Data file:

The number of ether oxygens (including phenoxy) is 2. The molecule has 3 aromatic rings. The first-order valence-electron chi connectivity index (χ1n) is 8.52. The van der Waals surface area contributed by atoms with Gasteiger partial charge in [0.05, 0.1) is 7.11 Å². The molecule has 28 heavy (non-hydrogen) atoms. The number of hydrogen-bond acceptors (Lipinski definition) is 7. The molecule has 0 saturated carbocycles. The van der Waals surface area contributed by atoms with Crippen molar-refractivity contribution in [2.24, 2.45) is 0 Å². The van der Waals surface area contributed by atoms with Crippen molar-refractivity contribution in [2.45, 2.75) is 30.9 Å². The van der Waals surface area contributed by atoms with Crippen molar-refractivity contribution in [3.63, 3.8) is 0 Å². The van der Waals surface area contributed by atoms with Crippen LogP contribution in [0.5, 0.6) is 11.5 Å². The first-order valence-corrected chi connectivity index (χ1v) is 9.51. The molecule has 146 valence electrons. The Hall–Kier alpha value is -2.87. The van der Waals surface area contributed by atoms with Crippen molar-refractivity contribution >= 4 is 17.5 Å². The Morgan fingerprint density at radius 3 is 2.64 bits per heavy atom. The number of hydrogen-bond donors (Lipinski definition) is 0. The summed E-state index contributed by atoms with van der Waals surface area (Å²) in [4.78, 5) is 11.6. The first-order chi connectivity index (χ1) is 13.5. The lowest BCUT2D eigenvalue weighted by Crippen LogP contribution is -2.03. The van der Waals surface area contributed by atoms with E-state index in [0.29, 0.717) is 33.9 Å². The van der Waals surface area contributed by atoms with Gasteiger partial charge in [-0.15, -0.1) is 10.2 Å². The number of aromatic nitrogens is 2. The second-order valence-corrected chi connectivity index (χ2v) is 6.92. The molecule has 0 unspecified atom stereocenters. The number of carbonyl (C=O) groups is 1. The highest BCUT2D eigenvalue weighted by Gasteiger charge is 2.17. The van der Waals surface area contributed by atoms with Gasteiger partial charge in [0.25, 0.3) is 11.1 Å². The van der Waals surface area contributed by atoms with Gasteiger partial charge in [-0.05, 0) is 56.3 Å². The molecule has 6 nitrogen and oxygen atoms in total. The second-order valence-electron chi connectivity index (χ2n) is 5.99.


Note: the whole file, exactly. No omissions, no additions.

The number of ether oxygens (including phenoxy) is 2. The molecule has 3 aromatic rings. The first-order valence-electron chi connectivity index (χ1n) is 8.52. The van der Waals surface area contributed by atoms with Gasteiger partial charge in [0.05, 0.1) is 7.11 Å². The molecule has 28 heavy (non-hydrogen) atoms. The number of hydrogen-bond acceptors (Lipinski definition) is 7. The molecule has 0 saturated carbocycles. The van der Waals surface area contributed by atoms with Crippen molar-refractivity contribution in [2.24, 2.45) is 0 Å². The van der Waals surface area contributed by atoms with Crippen molar-refractivity contribution in [2.45, 2.75) is 30.9 Å². The van der Waals surface area contributed by atoms with Crippen molar-refractivity contribution in [3.63, 3.8) is 0 Å². The van der Waals surface area contributed by atoms with Crippen LogP contribution in [0.5, 0.6) is 11.5 Å². The first-order valence-corrected chi connectivity index (χ1v) is 9.51. The molecule has 146 valence electrons. The Hall–Kier alpha value is -2.87. The van der Waals surface area contributed by atoms with Crippen molar-refractivity contribution >= 4 is 17.5 Å². The Morgan fingerprint density at radius 3 is 2.64 bits per heavy atom. The number of hydrogen-bond donors (Lipinski definition) is 0. The summed E-state index contributed by atoms with van der Waals surface area (Å²) in [4.78, 5) is 11.6. The first-order chi connectivity index (χ1) is 13.5. The lowest BCUT2D eigenvalue weighted by Crippen LogP contribution is -2.03. The van der Waals surface area contributed by atoms with E-state index in [0.29, 0.717) is 33.9 Å². The van der Waals surface area contributed by atoms with Gasteiger partial charge in [-0.15, -0.1) is 10.2 Å². The number of aromatic nitrogens is 2. The second-order valence-corrected chi connectivity index (χ2v) is 6.92. The molecule has 0 unspecified atom stereocenters. The number of carbonyl (C=O) groups is 1. The highest BCUT2D eigenvalue weighted by Gasteiger charge is 2.17. The van der Waals surface area contributed by atoms with Gasteiger partial charge in [0.25, 0.3) is 11.1 Å². The van der Waals surface area contributed by atoms with Gasteiger partial charge in [-0.05, 0) is 56.3 Å². The molecule has 6 nitrogen and oxygen atoms in total. The second-order valence-electron chi connectivity index (χ2n) is 5.99.